As part of his media triology, Jesurun's seventy-minute Obie-winning play had the audience surrounded by two large screens on either side of them and actors perched in between. All kinds of bizarre interactions would take place with one boy seemingly trapped within the video screen and at other times, video characters arguing with the live actors and ordering them around. Eventually, the stage actors are sucked into the video itself (shades of David Cronenberg's Videodrone). A few years later, when the Internet started to permeate the lives of millions of people, sucking them into a cyberworld, Jesurun's bizarre world seemed eerily prophetic. See the New York Times review here.
6. Bob Dylan "Bob Dylan's 115th Dream" from Bringing It All Back Home (Columbia, March 22, 1965)
The first side of this classic album (one of his finest achievements) ends with a goofy story of madcap, slapstick antics. Maybe it's fitting that the song begins with a false start that's actually included on the record (and even funnier than the dream he had on his second album). Dylan jumps in, barely spitting out the first two lines before he breaks down into laughter as the band misses their cue. Someone else cracks up (producer Tom Wilson?), telling Dylan to start again, then cracks up some more and then orders "OK... take two," all of which takes up about the first 30 seconds of the song. Next Dylan tries it again, this time with the band blasting alongside him now for a final take. Most any artist would have otherwise cut out this bit but Dylan and Wilson decided the behind-the-scenes gaff belonged there. Wonder what the Columbia heads thought when they heard this...
7. Vladimir Nabokov Palefire (G. P. Putnam's Sons, 1962)
Literary criticism as literature, where a 999-line is poem is transformed and disfigured by its interpreter's insane fantasies into a 300-plus page sci-fi world. A comment on commentary? A poke at literary estate executors (i.e. the evil, tight-fisted Stephen Joyce)?
8. Alan Resnais Last Year At Marienbad (Argos Films, June 25, 1961)
Like Pirandello's play, the characters here have no real names, only letters of the alphabet. Most of the "action" of the film is a man named "X" trying to convince a woman named "A" that they know each other, even though she insists that they don't. So who do we believe? Is either of them a reliable source? Is it all a dream? A comment on the emptiness of the privileged class? Does it matter, especially when the scenes are so beautifully filmed at such an elegant estate? Does it also not matter because the figures are vacuous? A piece of art that presents all questions and no answers and can madden you until you realize that. Woody Allen's The Purple Rose of Cairo might be a more obvious pomo statement but Resnais' film feels more like a satisfying artistic statement even if it's ultimately a huge engrossing puzzle. Also, if a supreme jackass like Michael Medved hates it so much, isn't that another reason to admire the film?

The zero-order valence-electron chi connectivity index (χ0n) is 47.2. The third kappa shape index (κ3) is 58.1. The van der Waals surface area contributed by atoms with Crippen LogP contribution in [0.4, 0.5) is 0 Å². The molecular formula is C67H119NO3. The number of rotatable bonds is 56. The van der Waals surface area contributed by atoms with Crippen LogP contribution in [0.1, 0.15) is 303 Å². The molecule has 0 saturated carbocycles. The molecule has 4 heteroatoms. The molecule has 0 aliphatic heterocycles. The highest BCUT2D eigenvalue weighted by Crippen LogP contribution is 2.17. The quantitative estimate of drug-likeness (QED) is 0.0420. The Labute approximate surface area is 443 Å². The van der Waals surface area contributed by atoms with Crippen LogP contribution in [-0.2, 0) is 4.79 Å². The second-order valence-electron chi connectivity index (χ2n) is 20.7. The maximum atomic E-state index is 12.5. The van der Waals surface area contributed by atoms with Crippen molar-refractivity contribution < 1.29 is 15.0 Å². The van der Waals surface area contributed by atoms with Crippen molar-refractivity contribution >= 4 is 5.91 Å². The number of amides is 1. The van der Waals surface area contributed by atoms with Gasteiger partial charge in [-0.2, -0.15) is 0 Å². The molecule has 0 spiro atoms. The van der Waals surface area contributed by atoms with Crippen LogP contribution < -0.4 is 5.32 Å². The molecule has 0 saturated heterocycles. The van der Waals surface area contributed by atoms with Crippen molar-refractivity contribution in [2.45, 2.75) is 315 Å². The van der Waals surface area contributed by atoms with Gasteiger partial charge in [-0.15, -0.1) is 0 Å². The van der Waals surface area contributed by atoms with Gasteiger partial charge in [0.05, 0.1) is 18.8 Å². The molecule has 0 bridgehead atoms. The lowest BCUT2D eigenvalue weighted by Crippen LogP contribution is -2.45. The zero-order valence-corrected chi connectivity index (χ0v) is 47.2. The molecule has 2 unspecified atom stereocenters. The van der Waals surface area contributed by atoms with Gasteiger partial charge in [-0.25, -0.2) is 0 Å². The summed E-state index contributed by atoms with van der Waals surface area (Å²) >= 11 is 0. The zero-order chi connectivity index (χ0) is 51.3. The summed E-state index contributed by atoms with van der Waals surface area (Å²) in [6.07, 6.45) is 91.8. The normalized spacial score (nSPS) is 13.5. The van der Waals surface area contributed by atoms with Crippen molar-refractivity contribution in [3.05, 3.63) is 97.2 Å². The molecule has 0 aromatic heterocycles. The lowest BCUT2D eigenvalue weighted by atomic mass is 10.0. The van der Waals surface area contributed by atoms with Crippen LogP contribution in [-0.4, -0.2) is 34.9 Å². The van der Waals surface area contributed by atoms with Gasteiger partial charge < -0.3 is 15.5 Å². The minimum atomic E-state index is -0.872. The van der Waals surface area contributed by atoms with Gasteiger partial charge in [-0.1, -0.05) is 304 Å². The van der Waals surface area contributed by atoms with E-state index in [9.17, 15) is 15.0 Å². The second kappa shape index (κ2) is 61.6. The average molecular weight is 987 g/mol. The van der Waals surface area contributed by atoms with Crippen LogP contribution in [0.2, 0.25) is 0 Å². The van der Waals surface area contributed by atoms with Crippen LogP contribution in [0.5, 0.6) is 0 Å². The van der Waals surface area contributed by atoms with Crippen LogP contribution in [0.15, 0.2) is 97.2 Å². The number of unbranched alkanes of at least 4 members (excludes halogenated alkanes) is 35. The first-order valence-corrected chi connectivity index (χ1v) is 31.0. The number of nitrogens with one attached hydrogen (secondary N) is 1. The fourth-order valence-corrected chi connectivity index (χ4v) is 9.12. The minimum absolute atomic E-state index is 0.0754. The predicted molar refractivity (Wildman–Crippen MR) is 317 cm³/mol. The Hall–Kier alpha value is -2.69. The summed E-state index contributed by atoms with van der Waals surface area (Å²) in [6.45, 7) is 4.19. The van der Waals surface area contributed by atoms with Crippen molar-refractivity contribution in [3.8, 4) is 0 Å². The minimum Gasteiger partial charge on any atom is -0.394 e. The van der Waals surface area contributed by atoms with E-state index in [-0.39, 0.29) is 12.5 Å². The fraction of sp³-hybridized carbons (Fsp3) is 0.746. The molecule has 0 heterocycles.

9. Frank Lloyd Wright- Guggenheim Museum, New York (1959)
A decade and a half's work (which the great architect wouldn't live to see completed) on the ultimate art object- a museum itself. After all the bickering with the museum overseers and the city, this rotunda became one of the most recognizable and unique buildings not just in Gotham itself but also the entire art world, though it was later shown up by its Spanish namesake. Credit is also due to artist Nam June Paik who transformed the long, continual spiral ramp and huge hollow center into yet another massive work of art for his 2000 exhibition.
10. A Tribe Called Quest "Scenario" (directed by Jim Swaffield, 1992) and De La Soul "Ego Trippin' (Pt. 2)" (directed by Frank Sacremento, 1993)
Two of the funniest, canniest rap videos, both intent on turning the whole genre on its head. In the Quest video (incorrectly credited to Spike Lee many times), cartoon GUI video controls are shown as if Swaffield is surreally mixing the images on the spot- backgrounds change with a click as do clothing and hairdos. Sacremento's video for DLS (who have a cameo in the Tribe video) is a pie in the face to all the gangsta rap cliches about consumer culture gone wild- showing off curvy women, gold chains, flashy cars, etc.. Here, when we see a fly ride, the caption is "it's a rental." When one of the singers gets a hot girl in bed, "in your dreams buddy" flashes on the screen. At the end, a close up of another singer reveals that he's a "stock boy at K-mart." Bertolt Brecht would have been proud.